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Do institutional arrangements influence the speed of adoption of laser-land leveller technology in the irrigated farmlands of Punjab, Pakistan? A discrete-time duration analysis
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  • Asjad Tariq Sheikh,
  • Amin Mugera,
  • Ram Pandit,
  • Michael Burton,
  • Stephen Davies
Asjad Tariq Sheikh
The University of Western Australia
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Amin Mugera
The University of Western Australia
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Ram Pandit
The University of Western Australia
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Michael Burton
The University of Western Australia
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Stephen Davies
International Food Policy Research Institute
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Abstract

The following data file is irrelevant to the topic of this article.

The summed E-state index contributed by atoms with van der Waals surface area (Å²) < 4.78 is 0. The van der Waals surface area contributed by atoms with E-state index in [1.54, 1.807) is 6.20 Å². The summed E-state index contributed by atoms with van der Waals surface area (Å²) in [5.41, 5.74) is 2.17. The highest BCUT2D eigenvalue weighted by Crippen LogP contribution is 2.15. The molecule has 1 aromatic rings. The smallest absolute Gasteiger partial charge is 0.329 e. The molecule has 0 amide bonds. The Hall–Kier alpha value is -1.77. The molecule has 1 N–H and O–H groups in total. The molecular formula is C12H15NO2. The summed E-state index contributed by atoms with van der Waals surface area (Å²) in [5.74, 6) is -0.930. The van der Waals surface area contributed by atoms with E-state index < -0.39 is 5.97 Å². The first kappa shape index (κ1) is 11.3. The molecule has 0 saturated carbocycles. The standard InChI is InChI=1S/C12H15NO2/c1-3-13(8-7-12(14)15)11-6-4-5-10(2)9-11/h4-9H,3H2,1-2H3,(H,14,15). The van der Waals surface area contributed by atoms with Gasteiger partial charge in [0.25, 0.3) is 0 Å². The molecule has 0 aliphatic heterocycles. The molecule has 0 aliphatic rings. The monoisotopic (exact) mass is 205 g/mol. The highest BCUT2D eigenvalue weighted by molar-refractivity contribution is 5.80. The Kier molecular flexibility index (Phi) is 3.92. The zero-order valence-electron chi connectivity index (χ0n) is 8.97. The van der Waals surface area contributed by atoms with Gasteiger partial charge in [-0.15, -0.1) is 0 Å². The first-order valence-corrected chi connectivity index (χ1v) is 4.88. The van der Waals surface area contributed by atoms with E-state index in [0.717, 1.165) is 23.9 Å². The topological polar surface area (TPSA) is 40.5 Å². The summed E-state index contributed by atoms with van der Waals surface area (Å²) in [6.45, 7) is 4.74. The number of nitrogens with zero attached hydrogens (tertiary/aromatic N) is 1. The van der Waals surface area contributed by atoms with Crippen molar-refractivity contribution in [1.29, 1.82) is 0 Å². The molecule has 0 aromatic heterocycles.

Governments and international donors are actively promoting laser-land leveller (LLL) technology to produce environmental benefits (i.e., avoid soil salinity, minimize soil erosion risk, and groundwater security) that could lead to sustainable agricultural production and averting land degradation. We investigate the adoption process of laser-land leveller (LLL) technology in Punjab, Pakistan during the period 1985–2018 using survey data from 504 farming households. A discrete-time duration model is used to investigate factors that could influence the speed of adoption of LLL technology and an endogenous switching regression (ESR) model to evaluate its impact on groundwater usage. It is found that about 70% of the surveyed households had adopted the technology. The key determinants of the speed of adoption include strong legal land entitlements, farm size, and farm location along the watercourse. Information acquired through formal and informal sources and exposure to the technology potentially reduce adoption time. The adoption of LLL reduces groundwater use by about 23% in wheat crop. These results highlight the need for improved institutional arrangements such as extension services, technology exposure, and establishing legal property rights over land to enhance uptake of LLL technology.

Peer review status:UNDER REVIEW

01 Aug 2021Submitted to Land Degradation & Development
02 Aug 2021Assigned to Editor
02 Aug 2021Submission Checks Completed
09 Aug 2021Reviewer(s) Assigned